Beirut explosion: international community offers aid for victims

Prime Minister Hassan Diab appeals for urgent help and says Lebanon is witnessing ‘real catastrophe’

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Planes around the world loaded with experts and aid began taking off for Beirut, which was devastated by a huge explosion that damaged almost half the city, left 300,000 homeless and thousands wounded or dead.

Lebanese Prime Minister Hassan Diab appealed to the world to send help as the country comes to grips with the crisis that compounds its economic meltdown, growing unemployment and poverty, and coronavirus.

“We are witnessing a real catastrophe,” Mr Diab said on Wednesday, adding that those responsible for the blast at Beirut’s port would pay the price.

Egypt said it already opened a field hospital in the Lebanese capital to receive the wounded and relieve pressure on the damaged and stretched local health services.

Jordan's Royal Court said it was flying in a military field hospital, and all necessary personnel, to Beirut on Wednesday to help.

Iraq said late on Tuesday night that it would send a plane loaded with emergency medical aid.

A plane carrying 40 tonnes of medical equipment was due to take off from Dubai on Wednesday to help Beirut's hospitals treat thousands of wounded patients.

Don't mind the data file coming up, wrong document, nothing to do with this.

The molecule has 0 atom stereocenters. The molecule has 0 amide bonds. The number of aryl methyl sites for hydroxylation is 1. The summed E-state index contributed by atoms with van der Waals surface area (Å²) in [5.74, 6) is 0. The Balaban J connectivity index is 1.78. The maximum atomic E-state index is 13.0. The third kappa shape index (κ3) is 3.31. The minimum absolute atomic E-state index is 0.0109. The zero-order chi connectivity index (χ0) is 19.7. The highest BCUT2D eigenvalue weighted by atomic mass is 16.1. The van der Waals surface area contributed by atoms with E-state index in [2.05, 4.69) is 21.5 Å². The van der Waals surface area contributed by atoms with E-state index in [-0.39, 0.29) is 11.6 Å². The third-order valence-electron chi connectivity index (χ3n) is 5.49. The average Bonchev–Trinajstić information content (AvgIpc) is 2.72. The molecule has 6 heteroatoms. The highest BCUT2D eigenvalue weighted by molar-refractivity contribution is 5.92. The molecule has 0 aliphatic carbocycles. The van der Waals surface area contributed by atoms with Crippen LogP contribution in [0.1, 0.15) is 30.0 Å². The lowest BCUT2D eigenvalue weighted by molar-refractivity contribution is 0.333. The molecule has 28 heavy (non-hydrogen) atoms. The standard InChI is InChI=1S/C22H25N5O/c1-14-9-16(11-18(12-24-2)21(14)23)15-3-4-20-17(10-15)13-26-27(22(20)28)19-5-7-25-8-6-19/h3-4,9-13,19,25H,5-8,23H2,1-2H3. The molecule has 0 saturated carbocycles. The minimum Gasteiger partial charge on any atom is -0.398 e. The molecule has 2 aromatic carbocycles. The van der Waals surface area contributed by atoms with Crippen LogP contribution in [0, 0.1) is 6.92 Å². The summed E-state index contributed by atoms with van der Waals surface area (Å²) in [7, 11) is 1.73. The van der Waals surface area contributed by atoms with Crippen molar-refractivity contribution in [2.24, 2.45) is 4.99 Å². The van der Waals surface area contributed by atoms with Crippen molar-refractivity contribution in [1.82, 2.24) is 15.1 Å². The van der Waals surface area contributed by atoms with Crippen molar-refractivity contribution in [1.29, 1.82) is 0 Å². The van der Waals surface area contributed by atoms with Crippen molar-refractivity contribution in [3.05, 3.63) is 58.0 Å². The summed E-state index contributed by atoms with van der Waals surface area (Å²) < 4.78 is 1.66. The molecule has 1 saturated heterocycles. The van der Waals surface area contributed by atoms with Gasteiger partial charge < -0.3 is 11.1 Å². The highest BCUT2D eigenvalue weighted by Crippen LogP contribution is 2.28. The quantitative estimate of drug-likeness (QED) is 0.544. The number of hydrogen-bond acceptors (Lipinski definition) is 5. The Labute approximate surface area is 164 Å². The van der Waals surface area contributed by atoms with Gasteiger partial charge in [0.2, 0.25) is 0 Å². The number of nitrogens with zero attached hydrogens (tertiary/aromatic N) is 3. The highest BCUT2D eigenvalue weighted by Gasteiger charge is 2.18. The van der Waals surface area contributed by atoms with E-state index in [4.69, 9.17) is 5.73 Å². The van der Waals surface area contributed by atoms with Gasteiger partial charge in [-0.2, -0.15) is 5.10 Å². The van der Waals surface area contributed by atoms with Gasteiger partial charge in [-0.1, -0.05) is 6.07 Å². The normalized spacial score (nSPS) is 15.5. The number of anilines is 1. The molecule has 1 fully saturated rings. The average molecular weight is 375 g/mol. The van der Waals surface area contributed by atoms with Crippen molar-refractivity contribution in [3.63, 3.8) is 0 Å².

Two French military planes are being sent by Paris with 15 tonnes of sanitary equipment, a mobile clinic equipped to treat 500 people and rescue experts to help find people trapped in the rubble.

They are expected to reach Beirut in the late afternoon with 55 civil security personnel on board, the French president's office said.

The 55 personnel are specialists in post-disaster rubble clearing and rescue, and France is working to "identify additional needs" in Beirut.

Paris has already vowed additional support for the government as needed.

Dozens of emergency personnel will also be sent to reinforce hospitals in Beirut, France said.

Russia's emergency officials are sending five planeloads of aid, rescuers, medical workers a makeshift hospital and a lab for coronavirus testing.

Poland sent a team of about 50 firefighters, including 39 rescuers with four dogs and a chemical rescue module, on Wednesday morning.

A Greek military transport plane also headed to Lebanon with a search and rescue team, special equipment and a sniffer dog.

Authorities in Athens said they were ready to help Lebanon “with all means at its disposal", while Cyprus said it would send help.

The Czech Republic's Interior Minister Jan Hamacek said Lebanon has accepted an offer to send a team of 37 rescuers with sniffer dogs to Beirut.

Denmark says it is ready to provide humanitarian assistance.

Officials say the explosion resulted from the ignition of a huge depot of ammonium nitrate at Beirut's port, but many questions remain unanswered.